A single arrow symbolizes protection, especially the one pointing to the left. An arrow pointing to the right is believed to repel evil spirits.

6. Algiz

Algiz, also called elhaz, is deemed the most powerful rune. The term “algiz” is Proto-Germanic for “protection.”

Algiz is a Norse symbol of divine blessing, protection, and defense, said to represent the upper branches of Yggdrasil or the world tree. However, this symbol is also interpreted by some to be representative of a swan in flight, an elk’s horns, or a splayed hand.

The term “algiz” is associated with the concept of the mythical beings called valkyrjur, who fly using swan feathers. In Norse mythology, they are Odin’s female helping spirits. They are life givers and proctectors.

The Germanic term “elhaz” is translated as elk. It represents elk-sedge, the flowering plant that wounds anyone who attempts to grasp it, thus, associating it with defense and protection.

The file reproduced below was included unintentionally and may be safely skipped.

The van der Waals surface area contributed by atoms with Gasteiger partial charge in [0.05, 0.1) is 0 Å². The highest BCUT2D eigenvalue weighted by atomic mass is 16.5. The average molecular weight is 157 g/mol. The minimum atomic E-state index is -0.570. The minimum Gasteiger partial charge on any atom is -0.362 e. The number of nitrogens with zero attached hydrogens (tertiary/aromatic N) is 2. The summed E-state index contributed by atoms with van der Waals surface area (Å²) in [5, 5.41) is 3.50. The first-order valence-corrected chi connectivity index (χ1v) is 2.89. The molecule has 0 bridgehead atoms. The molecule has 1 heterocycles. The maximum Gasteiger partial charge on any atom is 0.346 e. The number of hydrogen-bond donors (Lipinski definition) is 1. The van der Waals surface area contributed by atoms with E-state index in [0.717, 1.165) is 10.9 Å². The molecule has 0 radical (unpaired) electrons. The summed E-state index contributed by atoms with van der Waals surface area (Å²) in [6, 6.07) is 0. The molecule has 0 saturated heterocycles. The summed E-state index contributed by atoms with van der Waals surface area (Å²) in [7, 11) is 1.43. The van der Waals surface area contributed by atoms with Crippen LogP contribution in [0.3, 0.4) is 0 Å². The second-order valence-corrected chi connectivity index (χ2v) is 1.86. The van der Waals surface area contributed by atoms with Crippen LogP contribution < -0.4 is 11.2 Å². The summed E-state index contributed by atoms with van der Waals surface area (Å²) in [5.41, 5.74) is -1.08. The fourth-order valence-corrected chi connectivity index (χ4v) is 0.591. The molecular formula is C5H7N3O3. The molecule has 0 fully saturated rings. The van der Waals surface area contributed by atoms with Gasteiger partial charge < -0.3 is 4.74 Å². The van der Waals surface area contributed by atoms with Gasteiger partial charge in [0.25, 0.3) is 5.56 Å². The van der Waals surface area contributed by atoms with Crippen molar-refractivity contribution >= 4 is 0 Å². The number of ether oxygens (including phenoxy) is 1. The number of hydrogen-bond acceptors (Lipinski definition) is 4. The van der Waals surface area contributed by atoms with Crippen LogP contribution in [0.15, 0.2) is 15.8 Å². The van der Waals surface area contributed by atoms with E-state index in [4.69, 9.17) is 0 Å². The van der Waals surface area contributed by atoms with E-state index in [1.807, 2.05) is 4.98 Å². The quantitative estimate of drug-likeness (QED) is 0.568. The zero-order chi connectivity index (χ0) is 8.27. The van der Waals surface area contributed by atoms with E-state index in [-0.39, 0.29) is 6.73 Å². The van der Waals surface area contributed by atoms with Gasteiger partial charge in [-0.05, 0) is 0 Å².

Algiz may also have been a representation of a splayed hand which is a basic sign of defense.

7. Pentagram

The pentagram symbol held various meanings in different cultures.

It represented the sacred nature of five among the Celtic people. It was also the symbol of the goddess Morrigan, the Celtic goddess of death, fate, and war.

For the ancient Hebrews, each point of the pentagram signified the five books of the Pentateuch which, in turn, symbolized the repetition of the truth.

It was also an important symbol among ancient Christians, said to denote the five wounds of Christ. Like the ancient Hebrews, it was also associated with truth among Christians.

Shaped like a five-pointed star polygon, the pentagram is also sometimes known as the pentacle, pentangle, pentalpha, or star pentagon.

This symbol is usually associated with witchcraft and the occult. However, the pentagram wasn’t always portrayed negatively. Back in around 3500 BC, it was a sacred symbol used as a protection against evil spirits and black magic.

8. Cartouche

cartouche symbol

In ancient Egypt, the cartouche symbol was called “shen” or “shenu,” which means “encircle.” The term “cartouche” is pretty recent, having been around only since Napoleon Bonaparte’s time.